By Barbara E. Hernandez, PCWorldNov 3, 2010 4:57 pm PDT
Microsoft’s new ads for Windows Phone 7 portray smartphone users as selfish schmoes ignoring their children, their spouses, and the world around them as they tap their touchscreens. Most of the dialogue consists of a single word, “Really?” from disgusted onlookers, or superimposed over a couple at a romantic restaurant forsaking one another for their handheld.
While some of my colleagues have expressed dismay at Microsoft’s $500 million marketing blitz, they’re missing the point. I’ve seen two people at a restaurant frantically texting at the table. I’ve seen the familiar, zombie-like stagger of someone attempting to walk while engrossed in his or her iPhone. I own a smartphone and I also find the Windows Phone 7 commercials funny, because there’s definitely a kernel of truth.
Of course, the Windows Phone 7 has some problems; it’s late to the smartphone market and most everyone has already bought a BlackBerry, Apple, or Android handheld. It lacks an extensive catalogue of third-party apps, and as of yet doesn’t have the cut-and-paste functions, but Microsoft assured reporters that it will all be fixed by next year.
The positives about the phone are that it integrates with Microsoft Office, and its unique interface is garnering good reviews. (The interface is based on folders called hubs that group applications and content together, such as the People hub, which organizes contacts and social networking information.)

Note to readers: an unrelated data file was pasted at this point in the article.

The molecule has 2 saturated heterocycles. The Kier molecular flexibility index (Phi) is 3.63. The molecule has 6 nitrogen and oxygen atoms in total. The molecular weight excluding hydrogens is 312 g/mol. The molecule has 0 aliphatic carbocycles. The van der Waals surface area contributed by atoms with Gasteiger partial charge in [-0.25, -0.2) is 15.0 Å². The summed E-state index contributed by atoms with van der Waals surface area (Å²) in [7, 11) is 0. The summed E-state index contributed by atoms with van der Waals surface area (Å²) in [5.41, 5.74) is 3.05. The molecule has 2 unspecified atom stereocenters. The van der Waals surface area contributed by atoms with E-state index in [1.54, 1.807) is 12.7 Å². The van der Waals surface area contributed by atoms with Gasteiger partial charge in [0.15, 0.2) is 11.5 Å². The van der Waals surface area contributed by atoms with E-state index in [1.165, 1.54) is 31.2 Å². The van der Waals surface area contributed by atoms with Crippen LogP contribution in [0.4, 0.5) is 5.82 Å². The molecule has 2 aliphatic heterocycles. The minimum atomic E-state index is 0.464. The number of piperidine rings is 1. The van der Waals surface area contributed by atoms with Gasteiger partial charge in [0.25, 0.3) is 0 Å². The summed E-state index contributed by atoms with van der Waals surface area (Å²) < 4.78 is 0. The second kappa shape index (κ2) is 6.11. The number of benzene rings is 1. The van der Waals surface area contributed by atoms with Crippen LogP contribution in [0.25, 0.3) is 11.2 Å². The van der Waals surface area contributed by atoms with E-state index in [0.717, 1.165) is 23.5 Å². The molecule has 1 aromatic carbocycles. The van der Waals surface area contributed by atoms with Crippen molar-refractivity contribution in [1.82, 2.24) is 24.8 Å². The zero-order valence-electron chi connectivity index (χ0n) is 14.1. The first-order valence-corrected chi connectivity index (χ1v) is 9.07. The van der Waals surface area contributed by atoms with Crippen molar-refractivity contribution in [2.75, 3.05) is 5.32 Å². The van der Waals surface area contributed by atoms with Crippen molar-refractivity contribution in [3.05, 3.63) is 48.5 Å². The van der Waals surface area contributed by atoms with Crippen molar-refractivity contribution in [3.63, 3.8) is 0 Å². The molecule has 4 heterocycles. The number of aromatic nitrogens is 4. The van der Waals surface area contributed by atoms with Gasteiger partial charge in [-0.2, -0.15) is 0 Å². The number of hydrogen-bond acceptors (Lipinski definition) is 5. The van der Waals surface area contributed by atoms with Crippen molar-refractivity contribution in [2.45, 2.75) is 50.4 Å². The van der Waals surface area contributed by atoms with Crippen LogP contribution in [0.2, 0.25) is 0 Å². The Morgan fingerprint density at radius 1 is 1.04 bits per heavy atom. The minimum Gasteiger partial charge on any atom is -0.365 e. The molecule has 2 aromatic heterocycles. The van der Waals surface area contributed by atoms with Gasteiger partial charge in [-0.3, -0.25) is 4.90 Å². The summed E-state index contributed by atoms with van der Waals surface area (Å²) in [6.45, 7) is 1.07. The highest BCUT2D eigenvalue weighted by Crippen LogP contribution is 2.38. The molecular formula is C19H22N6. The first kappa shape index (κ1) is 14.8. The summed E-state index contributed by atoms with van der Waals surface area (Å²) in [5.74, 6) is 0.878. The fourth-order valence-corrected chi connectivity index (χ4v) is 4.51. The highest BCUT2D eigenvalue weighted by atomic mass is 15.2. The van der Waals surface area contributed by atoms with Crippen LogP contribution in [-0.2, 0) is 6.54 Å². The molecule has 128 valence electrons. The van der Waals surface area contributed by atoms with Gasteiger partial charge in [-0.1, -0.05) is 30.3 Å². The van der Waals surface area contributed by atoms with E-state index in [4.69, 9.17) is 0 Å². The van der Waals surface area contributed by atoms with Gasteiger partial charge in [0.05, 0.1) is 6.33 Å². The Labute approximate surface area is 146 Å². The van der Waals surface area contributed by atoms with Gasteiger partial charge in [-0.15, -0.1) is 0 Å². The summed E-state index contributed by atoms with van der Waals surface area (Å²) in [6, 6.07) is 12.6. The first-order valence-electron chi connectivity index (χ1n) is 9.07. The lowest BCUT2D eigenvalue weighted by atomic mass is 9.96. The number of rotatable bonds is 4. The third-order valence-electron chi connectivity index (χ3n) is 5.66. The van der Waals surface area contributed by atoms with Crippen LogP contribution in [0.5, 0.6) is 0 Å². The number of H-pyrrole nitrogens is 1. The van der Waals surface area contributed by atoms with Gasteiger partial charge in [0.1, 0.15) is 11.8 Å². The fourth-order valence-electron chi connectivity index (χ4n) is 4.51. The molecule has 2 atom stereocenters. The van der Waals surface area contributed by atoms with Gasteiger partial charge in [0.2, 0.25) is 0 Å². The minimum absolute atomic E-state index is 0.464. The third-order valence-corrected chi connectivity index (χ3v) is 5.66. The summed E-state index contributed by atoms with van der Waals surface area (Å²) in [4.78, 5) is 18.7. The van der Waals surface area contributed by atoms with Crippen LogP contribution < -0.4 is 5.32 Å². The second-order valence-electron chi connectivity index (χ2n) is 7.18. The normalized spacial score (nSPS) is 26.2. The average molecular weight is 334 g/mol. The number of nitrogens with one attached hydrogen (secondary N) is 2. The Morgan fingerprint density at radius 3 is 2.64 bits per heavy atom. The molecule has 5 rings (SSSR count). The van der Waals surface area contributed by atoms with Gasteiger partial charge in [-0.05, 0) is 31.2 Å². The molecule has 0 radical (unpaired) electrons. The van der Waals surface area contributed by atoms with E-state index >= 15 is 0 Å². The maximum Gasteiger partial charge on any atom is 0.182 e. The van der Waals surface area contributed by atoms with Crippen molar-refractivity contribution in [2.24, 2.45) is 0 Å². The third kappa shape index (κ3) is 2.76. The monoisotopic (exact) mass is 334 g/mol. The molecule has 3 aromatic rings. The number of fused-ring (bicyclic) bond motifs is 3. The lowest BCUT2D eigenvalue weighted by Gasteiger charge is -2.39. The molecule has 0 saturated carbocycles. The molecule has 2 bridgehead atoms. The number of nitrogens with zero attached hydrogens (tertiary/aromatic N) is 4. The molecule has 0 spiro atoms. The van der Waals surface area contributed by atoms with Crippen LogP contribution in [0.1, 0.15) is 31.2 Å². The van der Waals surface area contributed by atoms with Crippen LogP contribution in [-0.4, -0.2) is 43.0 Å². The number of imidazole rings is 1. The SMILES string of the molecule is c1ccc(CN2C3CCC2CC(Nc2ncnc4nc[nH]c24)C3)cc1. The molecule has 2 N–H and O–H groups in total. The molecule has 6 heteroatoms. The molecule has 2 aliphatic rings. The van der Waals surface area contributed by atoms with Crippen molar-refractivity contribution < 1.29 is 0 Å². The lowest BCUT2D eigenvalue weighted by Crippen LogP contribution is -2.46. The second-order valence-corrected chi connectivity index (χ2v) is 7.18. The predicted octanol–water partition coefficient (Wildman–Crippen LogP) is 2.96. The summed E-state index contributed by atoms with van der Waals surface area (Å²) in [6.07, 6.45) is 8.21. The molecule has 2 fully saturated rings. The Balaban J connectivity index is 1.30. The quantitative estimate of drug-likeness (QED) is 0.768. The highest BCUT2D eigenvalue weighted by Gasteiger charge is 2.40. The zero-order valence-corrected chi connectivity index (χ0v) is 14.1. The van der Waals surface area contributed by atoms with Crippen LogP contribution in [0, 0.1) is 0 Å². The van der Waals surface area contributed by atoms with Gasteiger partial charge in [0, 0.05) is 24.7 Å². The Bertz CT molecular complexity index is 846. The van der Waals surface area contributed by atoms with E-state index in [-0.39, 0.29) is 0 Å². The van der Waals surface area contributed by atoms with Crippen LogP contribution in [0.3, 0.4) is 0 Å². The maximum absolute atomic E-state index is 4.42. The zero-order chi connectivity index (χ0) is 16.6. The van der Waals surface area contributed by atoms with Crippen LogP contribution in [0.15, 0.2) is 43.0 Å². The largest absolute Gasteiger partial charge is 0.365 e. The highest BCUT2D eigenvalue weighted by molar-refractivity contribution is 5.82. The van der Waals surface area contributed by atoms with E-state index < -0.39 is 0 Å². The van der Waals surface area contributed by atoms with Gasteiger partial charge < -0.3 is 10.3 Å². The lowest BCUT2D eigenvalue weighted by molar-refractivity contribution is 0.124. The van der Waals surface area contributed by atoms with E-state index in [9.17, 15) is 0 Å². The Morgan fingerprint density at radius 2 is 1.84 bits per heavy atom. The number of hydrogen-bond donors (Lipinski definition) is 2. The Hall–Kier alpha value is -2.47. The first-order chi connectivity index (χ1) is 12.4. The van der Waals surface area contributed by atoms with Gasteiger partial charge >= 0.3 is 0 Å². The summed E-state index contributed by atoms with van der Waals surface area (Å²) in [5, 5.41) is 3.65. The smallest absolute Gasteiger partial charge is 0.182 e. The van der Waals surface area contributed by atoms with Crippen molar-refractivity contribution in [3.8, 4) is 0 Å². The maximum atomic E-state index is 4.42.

Advertising is about causing a sensation and triggering someone’s memory while shopping for a similar product. Microsoft’s Windows Phone 7 spots are definitely causing a stir, which can only help the brand, but the company should be investing some of its $500 million budget into showing how well the Windows Phone 7 works with Microsoft products and is easily adaptable to the office.
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Instead, the “Really?” ads seem to target consumers, not businesses, Microsoft’s bread-and-butter. In its ads, the Windows Phone 7 is touted as the phone that will “save us from our phones” and will get users “in and out and back to life.” Those words may resonate more for consumers than businesses that seek phones to enhance productivity and efficiency.
And perhaps that’s Microsoft’s strategy–that like the iPhone, BlackBerry or latest Android handheld, it hopes to attract a few executives or managers to buy one of its phones. Once that happens, that company’s IT department will be forced to juggle another smartphone platform.
If that’s the case, expect to see Microsoft’s ad strategy subtly evolve in the next few months. Its new commercials may feature employees marveling at how efficient their new Windows Phone 7 smartphone is and how easy it is to work on projects from home.
Reach or follow Barbara E. Hernandez on Twitter: @bhern.